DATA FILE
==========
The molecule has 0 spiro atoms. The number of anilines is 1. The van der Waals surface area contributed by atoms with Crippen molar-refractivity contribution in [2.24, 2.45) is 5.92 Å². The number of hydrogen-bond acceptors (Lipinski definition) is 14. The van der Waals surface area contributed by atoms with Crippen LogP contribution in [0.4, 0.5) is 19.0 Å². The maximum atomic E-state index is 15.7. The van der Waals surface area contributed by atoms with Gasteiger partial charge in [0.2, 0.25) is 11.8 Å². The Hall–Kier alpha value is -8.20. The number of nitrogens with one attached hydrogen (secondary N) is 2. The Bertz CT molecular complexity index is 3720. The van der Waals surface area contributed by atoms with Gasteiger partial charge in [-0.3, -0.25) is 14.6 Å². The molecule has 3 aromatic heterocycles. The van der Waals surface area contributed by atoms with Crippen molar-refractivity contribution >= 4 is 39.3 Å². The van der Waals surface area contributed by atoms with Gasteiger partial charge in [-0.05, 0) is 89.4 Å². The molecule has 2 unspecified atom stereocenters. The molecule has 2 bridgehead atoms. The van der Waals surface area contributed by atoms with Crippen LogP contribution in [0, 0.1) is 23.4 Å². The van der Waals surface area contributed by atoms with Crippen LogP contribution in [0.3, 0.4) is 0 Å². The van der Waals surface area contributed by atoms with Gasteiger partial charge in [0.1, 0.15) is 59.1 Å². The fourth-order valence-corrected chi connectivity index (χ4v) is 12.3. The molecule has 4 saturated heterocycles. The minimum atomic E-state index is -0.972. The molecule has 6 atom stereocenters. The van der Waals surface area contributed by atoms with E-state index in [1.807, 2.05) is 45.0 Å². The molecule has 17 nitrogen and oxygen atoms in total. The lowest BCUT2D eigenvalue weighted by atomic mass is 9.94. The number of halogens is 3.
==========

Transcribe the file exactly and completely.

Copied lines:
The molecule has 0 spiro atoms. The number of anilines is 1. The van der Waals surface area contributed by atoms with Crippen molar-refractivity contribution in [2.24, 2.45) is 5.92 Å². The number of hydrogen-bond acceptors (Lipinski definition) is 14. The van der Waals surface area contributed by atoms with Crippen LogP contribution in [0.4, 0.5) is 19.0 Å². The maximum atomic E-state index is 15.7. The van der Waals surface area contributed by atoms with Gasteiger partial charge in [0.2, 0.25) is 11.8 Å². The Hall–Kier alpha value is -8.20. The number of nitrogens with one attached hydrogen (secondary N) is 2. The Bertz CT molecular complexity index is 3720. The van der Waals surface area contributed by atoms with Gasteiger partial charge in [-0.3, -0.25) is 14.6 Å². The molecule has 3 aromatic heterocycles. The van der Waals surface area contributed by atoms with Crippen molar-refractivity contribution >= 4 is 39.3 Å². The van der Waals surface area contributed by atoms with Gasteiger partial charge in [-0.05, 0) is 89.4 Å². The molecule has 2 unspecified atom stereocenters. The molecule has 2 bridgehead atoms. The van der Waals surface area contributed by atoms with Crippen LogP contribution in [0, 0.1) is 23.4 Å². The van der Waals surface area contributed by atoms with Crippen LogP contribution in [0.3, 0.4) is 0 Å². The van der Waals surface area contributed by atoms with Gasteiger partial charge in [0.1, 0.15) is 59.1 Å². The fourth-order valence-corrected chi connectivity index (χ4v) is 12.3. The molecule has 4 saturated heterocycles. The minimum atomic E-state index is -0.972. The molecule has 6 atom stereocenters. The van der Waals surface area contributed by atoms with E-state index in [1.807, 2.05) is 45.0 Å². The molecule has 17 nitrogen and oxygen atoms in total. The lowest BCUT2D eigenvalue weighted by atomic mass is 9.94. The number of halogens is 3.